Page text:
Huygens Titan descent
The European-built Huygens probe was part of the Cassini-Huygens mission to Saturn - a joint endeavour of ESA, NASA and the Italian Space Agency (ASI). It is the most ambitious effort in planetary space exploration ever mounted. Launched on 15 October 1997, Cassini (a sophisticated robotic spacecraft designed to orbit the ringed planet and study the Saturnian system in detail), bearing the Huygens probe, reached Saturn on 1 July 2004. Cassini delivered Huygens to Saturn’s largest moon, Titan, on 14 January 2005. This was the first ever descent and landing onto a celestial body in the outer Solar System, and it provided the most spectacular view of Titan yet.
Now, thanks to the Huygens measurements and also to the complementary, global measurements made by Cassini, we actually know that Titan’s landscapes truly resemble those on Earth, with mountains, lakes, shorelines and outflow channels, where methane plays a role similar to that of water on Earth. By detecting Argon 40, Huygens also helped to reveal that the interior of Titan is still active, as confirmed later by Cassini, which observed icy 'lava' flows emerging from 'cryo-volcanoes'.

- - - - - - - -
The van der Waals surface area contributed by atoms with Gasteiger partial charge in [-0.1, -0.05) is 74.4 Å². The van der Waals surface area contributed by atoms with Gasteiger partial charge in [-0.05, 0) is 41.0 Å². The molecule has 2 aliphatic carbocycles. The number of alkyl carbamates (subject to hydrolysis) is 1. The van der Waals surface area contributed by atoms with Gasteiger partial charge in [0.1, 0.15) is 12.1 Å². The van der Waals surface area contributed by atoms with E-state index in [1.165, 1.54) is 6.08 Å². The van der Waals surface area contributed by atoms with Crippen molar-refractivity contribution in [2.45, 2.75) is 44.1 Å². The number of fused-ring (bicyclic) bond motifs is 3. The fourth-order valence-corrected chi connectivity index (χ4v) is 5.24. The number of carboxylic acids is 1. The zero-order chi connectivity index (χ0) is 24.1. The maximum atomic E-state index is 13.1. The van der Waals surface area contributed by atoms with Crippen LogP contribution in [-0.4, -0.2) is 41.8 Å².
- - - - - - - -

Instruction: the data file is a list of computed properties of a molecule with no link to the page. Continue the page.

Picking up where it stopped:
The Cassini-Huygens results so far tell us that Titan, once thought to resemble an early, frozen Earth, in reality appears to be as complex as any of the terrestrial planets that have an atmosphere. Huygens has exceeded expectations and shown Titan to be an 'alien earth', probably more similar to our own planet than either Mars or Venus, and is enabling planetary scientists to explore a new, fascinating world.
Huygens landing site to be named after Hubert Curien
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Cassini over Saturn - Enceladus and Rings by Louise Riofrio
PIA09180: Titan: Larger and Larger Lakes from JPL NASA
Venera 14 landing on Venus & Celestial coordinates by Astroprof